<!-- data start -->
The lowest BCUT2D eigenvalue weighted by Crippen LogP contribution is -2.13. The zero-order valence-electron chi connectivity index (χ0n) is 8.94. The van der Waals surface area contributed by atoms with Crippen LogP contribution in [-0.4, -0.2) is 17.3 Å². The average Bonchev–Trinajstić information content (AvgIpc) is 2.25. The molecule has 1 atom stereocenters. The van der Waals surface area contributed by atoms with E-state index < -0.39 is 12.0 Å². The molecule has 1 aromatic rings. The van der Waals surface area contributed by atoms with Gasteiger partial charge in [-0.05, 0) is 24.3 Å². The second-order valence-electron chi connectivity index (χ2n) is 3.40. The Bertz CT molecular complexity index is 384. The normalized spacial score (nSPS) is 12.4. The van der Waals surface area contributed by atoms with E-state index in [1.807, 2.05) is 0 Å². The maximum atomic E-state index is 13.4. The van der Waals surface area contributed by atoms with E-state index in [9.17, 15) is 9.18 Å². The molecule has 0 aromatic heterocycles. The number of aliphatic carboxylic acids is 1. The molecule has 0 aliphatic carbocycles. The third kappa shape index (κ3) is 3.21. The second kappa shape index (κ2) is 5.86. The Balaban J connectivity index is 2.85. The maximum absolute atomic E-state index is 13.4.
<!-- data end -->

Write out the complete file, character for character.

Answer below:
The lowest BCUT2D eigenvalue weighted by Crippen LogP contribution is -2.13. The zero-order valence-electron chi connectivity index (χ0n) is 8.94. The van der Waals surface area contributed by atoms with Crippen LogP contribution in [-0.4, -0.2) is 17.3 Å². The average Bonchev–Trinajstić information content (AvgIpc) is 2.25. The molecule has 1 atom stereocenters. The van der Waals surface area contributed by atoms with E-state index < -0.39 is 12.0 Å². The molecule has 1 aromatic rings. The van der Waals surface area contributed by atoms with Gasteiger partial charge in [-0.05, 0) is 24.3 Å². The second-order valence-electron chi connectivity index (χ2n) is 3.40. The Bertz CT molecular complexity index is 384. The normalized spacial score (nSPS) is 12.4. The van der Waals surface area contributed by atoms with E-state index in [1.807, 2.05) is 0 Å². The maximum atomic E-state index is 13.4. The van der Waals surface area contributed by atoms with E-state index in [9.17, 15) is 9.18 Å². The molecule has 0 aromatic heterocycles. The number of aliphatic carboxylic acids is 1. The molecule has 0 aliphatic carbocycles. The third kappa shape index (κ3) is 3.21. The second kappa shape index (κ2) is 5.86. The Balaban J connectivity index is 2.85. The maximum absolute atomic E-state index is 13.4.